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  • When do I start socializing my puppy?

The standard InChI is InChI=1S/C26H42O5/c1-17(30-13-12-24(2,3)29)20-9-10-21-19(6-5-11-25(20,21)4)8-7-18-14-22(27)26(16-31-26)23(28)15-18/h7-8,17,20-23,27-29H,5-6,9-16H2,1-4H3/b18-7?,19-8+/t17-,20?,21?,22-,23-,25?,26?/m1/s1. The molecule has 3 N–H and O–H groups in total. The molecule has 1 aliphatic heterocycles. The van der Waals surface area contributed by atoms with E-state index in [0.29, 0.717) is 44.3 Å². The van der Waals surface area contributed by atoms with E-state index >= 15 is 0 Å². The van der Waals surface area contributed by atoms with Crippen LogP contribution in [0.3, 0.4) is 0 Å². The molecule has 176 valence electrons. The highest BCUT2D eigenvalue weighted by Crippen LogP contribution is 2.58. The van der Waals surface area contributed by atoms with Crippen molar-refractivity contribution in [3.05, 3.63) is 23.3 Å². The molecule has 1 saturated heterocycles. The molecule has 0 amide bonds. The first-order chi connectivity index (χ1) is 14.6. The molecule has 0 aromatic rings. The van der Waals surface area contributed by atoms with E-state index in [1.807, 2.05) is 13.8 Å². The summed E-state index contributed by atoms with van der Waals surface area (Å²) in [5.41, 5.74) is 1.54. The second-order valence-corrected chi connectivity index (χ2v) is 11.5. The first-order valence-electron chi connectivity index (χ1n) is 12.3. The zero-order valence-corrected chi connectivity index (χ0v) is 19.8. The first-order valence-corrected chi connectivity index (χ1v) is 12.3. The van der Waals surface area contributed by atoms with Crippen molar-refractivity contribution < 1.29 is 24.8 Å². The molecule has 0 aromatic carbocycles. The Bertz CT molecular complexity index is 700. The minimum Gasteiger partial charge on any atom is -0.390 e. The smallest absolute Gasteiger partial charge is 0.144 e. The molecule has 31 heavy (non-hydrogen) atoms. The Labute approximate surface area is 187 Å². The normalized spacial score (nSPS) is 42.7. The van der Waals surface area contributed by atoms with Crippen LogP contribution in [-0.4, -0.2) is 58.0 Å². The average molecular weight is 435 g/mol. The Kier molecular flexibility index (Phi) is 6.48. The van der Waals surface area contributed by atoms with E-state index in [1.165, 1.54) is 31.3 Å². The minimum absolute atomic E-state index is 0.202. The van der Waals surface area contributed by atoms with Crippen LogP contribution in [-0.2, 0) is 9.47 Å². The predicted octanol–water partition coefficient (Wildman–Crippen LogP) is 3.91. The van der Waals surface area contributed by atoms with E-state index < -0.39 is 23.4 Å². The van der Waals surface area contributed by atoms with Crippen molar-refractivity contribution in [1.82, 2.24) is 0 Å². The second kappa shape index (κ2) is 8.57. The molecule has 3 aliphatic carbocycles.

Now. Right now. Call us. It is never too early (unless you got your puppy to early) in which case, call us right now. The socialization window for puppies starts at 8 weeks and beings to close at 18 weeks - after that you are working against the clock. So, call us! Incase you don't believe us, hear it straight from Dr. Ian Dunbar's mouth; From Dr. Ian Dunbar on early puppy socialization: Socialization is the process of becoming familiar with all kinds of animals, people, places, and things; as well as learning how to behave in society. All puppies need socialization regardless of breed, type, or temperament. Please do not take this for granted, regardless of your breed description. Even dogs from breeds that have a very good reputation for loving people will need to be thoroughly socialized as puppies, to make sure that they have lots of great experiences being around all kinds of different people. And more importantly, breeds that are known to be less social (often described as aloof) must be socialized to grow up to love to be around people in order to be good canine citizens (and not end up in news headlines). It makes sense that if a pup grows up meeting lots of people and going to lots of different places, and always having fun when it happens, he’ll grow into a confident, secure, adult dog who loves to meet people, visit places, and is comfortable in all situations. Puppies must be socialized before three months of age and sadly, many breeders and owners are missing the boat. Prior to eight weeks of age, puppies need to be safely and gently exposed to as many different environments as possible and to interact with and be hugged, handled, handfed and trained by at least 100 people, especially children, strangers and men and then, by at least another 100 people during the first month in their new homes. Amazingly, neonatal handling alone can desensitize nine of the 12 most common subliminal bite triggers. If a puppy is shielded from new experiences and people though, he’ll likely grow up to be timid and possibly frightened of new things. Also, an under-socialized dog is more likely to react defensively around new people and in new situations and this is potentially dangerous. It is important to note that most bites occur because a dog is fearful and unsure, not because he is “dominant” or “protective”. A socialized dog with many good experiences under his belt is a confident dog , and a confident dog is always impressive and solid in character. Temperament problems, however, must be prevented during early puppyhood because rehabilitating adult dogs is complicated and extremely time-consuming. For example, whereas It takes just a few days, or a week at the most, to resolve incipient signs of shyness, fearfulness, intractability, or aggression towards people in a two- to three-month-old puppy, it would take several months to resolve similar problems in a five-month old adolescent and one or two years to rehabilitate a fearful/aggressive eight-month-old, (provided that the dog is not dangerous, i.e., has never actually harmed a person). Even then, the adult dog will never have the confidence that it could have had if given adequate socialization as a young puppy. So it’s up to you to provide all kinds of new friends and experiences for your puppy. Luckily for you, this is lots of fun – cute infants of all species bring out the goodwill in everyone, and you’ll find that people will line up to help you socialize your puppy! For a list of socialization exercises please see the homework section of Dr. Ian Dunbar’s book AFTER You Get Your Puppy or get your free download at: www.dogstardaily.com Or from Dr. R. K. Anderson; A Letter on Puppy Socialization from Dr. R.K. Anderson, DVM, Diplomat, American College of Veterinary Preventive Medicine and Diplomat of American College of Veterinary Behaviorists TO: My Colleagues in Veterinary Medicine: Common questions I receive from puppy owners, dog trainers and veterinarians concern: 1) what is the most favorable age or period of time when puppies learn best? 2) what are the health implications of my advice that veterinarians and trainers should offer socialization programs for puppies starting at 8 to 9 weeks of age. Puppies begin learning at birth and their brains appear to be particularly responsive to learning and retaining experiences that are encountered during the first 13 to 16 weeks after birth [Dr. Anderson is saying that the prime time for puppy socialization stops somewhere between 13 and 16 weeks, although more socialization occurs after that time]. This means that breeders, new puppy owners, veterinarians, trainers and behaviorists have a responsibility to assist in providing these learning/socialization experiences with other puppies/dogs, with children/adults and with various environmental situations during this optimal period from birth to 16 weeks. Many veterinarians are making this early socialization and learning program part of a total wellness plan for breeders and new owners of puppies during the first 16 weeks of a puppy’s life -- the first 7-8 weeks with the breeder and the next 8 weeks with the new owners. This socialization program should enroll puppies from 8 to 12 weeks of age as a key part of any preventive medicine program to improve the bond between pets and their people and keep dogs as valued members of the family for 12 to 18 years. To take full advantage of this early special learning period, many veterinarians recommend that new owners take their puppies to puppy socialization classes, beginning at 8 to 9 weeks of age. At this age they should have (and can be required to have) received a minimum of their first series of vaccines for protection against infectious diseases. This provides the basis for increasing immunity by further repeated exposure to these antigens either through natural exposure in small doses or artificial exposure with vaccines during the next 8 to 12 weeks. In addition the owner and people offering puppy socialization should take precautions to have the environment and the participating puppies as free of natural exposure as possible by good hygiene and caring by careful instructors and owners. Experience and epidemiologic data support the relative safety and lack of transmission of disease in these puppy socialization classes over the past 10 years in many parts of the United States. In fact; the risk of a dog dying because of infection with distemper or parvo disease is far less than the much higher risk of a dog dying (euthanasia) because of a behavior problem. Many veterinarians are now offering new puppy owners puppy socialization classes in their hospitals or nearby training facilities in conjunction with trainers and behaviorists because they want socialization and training to be very important parts of a wellness plan for every puppy. We need to recognize that this special sensitive period for learning is the best opportunity we have to influence behavior for dogs and the most important and longest lasting part of a total wellness plan. Are there risks? Yes. But 10 years of good experience and data, with few exceptions, offers veterinarians the opportunity to generally recommend early socialization and training classes, beginning when puppies are 8 to 9 weeks of age. However, we always follow a veterinarian’s professional judgment, in individual cases or situations, where special circumstances warrant further immunization for a special puppy before starting such classes. During any period of delay for puppy classes, owners should begin a program of socialization with children and adults, outside their family, to take advantage of this special period in a puppy’s life. If there are further questions, veterinarians may call me at (BLOCKED) for discussion and clarification. - Robert K. Anderson DVM, Diplomat, American College of Veterinary Preventive Medicine and Diplomat of American College of Veterinary Behaviorists